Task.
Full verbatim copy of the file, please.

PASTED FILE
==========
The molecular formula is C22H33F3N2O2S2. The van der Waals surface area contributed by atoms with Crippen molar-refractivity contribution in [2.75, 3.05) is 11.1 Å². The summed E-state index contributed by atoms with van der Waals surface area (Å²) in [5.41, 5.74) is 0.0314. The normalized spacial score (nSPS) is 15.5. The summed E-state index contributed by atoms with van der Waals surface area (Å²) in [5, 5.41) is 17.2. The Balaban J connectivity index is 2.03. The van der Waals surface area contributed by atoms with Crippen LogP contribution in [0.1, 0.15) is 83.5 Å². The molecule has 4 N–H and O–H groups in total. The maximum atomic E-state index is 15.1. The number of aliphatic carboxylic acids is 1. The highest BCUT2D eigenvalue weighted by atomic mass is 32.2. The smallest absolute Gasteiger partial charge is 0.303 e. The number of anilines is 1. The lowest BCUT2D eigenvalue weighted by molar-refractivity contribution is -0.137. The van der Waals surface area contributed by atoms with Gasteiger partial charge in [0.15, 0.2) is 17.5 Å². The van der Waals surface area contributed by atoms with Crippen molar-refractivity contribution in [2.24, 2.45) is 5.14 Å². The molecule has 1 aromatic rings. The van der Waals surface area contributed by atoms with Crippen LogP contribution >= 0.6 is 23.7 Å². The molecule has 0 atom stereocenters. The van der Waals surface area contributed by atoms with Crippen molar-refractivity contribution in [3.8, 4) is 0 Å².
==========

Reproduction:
The molecular formula is C22H33F3N2O2S2. The van der Waals surface area contributed by atoms with Crippen molar-refractivity contribution in [2.75, 3.05) is 11.1 Å². The summed E-state index contributed by atoms with van der Waals surface area (Å²) in [5.41, 5.74) is 0.0314. The normalized spacial score (nSPS) is 15.5. The summed E-state index contributed by atoms with van der Waals surface area (Å²) in [5, 5.41) is 17.2. The Balaban J connectivity index is 2.03. The van der Waals surface area contributed by atoms with Crippen LogP contribution in [0.1, 0.15) is 83.5 Å². The molecule has 4 N–H and O–H groups in total. The maximum atomic E-state index is 15.1. The number of aliphatic carboxylic acids is 1. The highest BCUT2D eigenvalue weighted by atomic mass is 32.2. The smallest absolute Gasteiger partial charge is 0.303 e. The number of anilines is 1. The lowest BCUT2D eigenvalue weighted by molar-refractivity contribution is -0.137. The van der Waals surface area contributed by atoms with Gasteiger partial charge in [0.15, 0.2) is 17.5 Å². The van der Waals surface area contributed by atoms with Crippen molar-refractivity contribution in [2.24, 2.45) is 5.14 Å². The molecule has 1 aromatic rings. The van der Waals surface area contributed by atoms with Crippen LogP contribution >= 0.6 is 23.7 Å². The molecule has 0 atom stereocenters. The van der Waals surface area contributed by atoms with Crippen molar-refractivity contribution in [3.8, 4) is 0 Å².